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Old 12-02-2015, 04:20 PM   #33 (permalink)
2011 Honda Insight EX
Join Date: Nov 2015
Location: Portland, Oregon USA
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I just spent a half hour on the phone with a guy who apparently is an engineer at Bumblebee Batteries here in Portland, OR.

I am trying to find out if there is a sure-fire maintenance operation that I can or should perform in order to prolong the battery life. He said that the grid charger is not necessarily this. While it is a trickle charger, making the highest voltage cells burn off excess energy as heat while the low cells catch up is damaging to the high cells; so it becomes a question of lesser of two evils. Which is to say that you would not want to use a grid charger more than a few times a year. His customers mainly use grid charging to wring another several months life out of a battery that has the warning light on, meaning it is already down to 10% capacity. Just can't say that it is a good idea for a battery that is not close to end of service.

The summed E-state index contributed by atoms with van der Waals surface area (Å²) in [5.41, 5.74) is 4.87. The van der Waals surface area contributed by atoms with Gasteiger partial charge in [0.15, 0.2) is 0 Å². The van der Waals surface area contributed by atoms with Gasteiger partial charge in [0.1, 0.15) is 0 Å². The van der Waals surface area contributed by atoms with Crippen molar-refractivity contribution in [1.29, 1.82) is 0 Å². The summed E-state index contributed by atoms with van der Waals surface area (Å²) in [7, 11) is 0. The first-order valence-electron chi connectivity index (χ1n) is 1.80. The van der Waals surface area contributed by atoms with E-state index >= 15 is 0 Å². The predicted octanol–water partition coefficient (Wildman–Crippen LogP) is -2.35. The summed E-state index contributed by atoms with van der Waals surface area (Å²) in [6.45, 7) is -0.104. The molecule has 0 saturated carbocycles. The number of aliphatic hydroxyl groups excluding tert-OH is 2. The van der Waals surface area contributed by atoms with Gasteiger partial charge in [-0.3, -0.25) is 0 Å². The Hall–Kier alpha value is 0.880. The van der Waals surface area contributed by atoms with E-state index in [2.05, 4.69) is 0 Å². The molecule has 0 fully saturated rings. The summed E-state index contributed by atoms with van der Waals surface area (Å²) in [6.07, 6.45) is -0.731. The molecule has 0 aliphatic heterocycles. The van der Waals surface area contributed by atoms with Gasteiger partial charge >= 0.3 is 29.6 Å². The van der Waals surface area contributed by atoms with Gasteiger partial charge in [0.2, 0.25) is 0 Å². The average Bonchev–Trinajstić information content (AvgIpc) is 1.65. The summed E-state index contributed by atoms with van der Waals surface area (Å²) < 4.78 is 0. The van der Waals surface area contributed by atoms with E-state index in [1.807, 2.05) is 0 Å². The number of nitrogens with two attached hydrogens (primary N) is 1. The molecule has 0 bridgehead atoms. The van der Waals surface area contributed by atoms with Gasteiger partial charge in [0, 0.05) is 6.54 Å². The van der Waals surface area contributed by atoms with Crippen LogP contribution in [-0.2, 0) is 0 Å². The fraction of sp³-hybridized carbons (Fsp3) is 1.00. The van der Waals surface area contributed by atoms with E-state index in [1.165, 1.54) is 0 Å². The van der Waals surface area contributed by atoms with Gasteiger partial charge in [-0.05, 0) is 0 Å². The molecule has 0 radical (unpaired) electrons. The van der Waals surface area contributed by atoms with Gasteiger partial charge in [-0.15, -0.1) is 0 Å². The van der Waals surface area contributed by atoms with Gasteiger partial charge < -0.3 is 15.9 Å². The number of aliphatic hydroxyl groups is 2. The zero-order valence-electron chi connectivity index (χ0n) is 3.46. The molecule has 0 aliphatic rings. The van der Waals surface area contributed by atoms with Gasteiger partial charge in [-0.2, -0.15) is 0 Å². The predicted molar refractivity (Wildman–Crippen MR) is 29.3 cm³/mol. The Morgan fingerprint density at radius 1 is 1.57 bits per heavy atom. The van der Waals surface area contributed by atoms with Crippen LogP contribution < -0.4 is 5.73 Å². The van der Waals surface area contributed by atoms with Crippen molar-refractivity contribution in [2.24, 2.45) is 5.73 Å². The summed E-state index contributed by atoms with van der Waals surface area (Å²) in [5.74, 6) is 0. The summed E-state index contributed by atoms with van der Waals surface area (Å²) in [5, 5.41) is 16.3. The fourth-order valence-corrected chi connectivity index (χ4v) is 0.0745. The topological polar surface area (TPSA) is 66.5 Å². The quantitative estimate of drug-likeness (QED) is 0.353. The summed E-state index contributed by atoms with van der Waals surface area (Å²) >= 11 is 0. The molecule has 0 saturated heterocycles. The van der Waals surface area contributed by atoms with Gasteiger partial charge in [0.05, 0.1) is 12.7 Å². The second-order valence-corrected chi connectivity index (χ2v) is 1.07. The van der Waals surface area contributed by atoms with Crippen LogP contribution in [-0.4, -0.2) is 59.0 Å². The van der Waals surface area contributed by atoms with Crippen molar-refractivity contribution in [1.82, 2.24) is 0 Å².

The premise, that grid charging during the early part of the service life "should" prolong life is not straight-forward, in his opinion. But he would perform it on my car, needing an overnight service, for $100. I am not the type that would be happy to buy a $400 grid charger when it is advisable to minimize its use.

He said they are in process of developing a G2 Insight battery, as they are just now getting requests for replacements.

I am intimidated by just the owner's manual for this car; not likely going to get up to speed with the technical knowledge of posters here. So I'd appreciate opinions about the feasibility of attempting to prolong battery life, and whether having a one-time grid charge operation (2011 EX, 52k) has a higher probability of helping than hurting.

FWIW he drives the 2010 G2 with tires at 50 psi, his wife drives the G1 and he sets at 40 psi (for "safety"). Said Insights are particularly sensitive to tire pressure.
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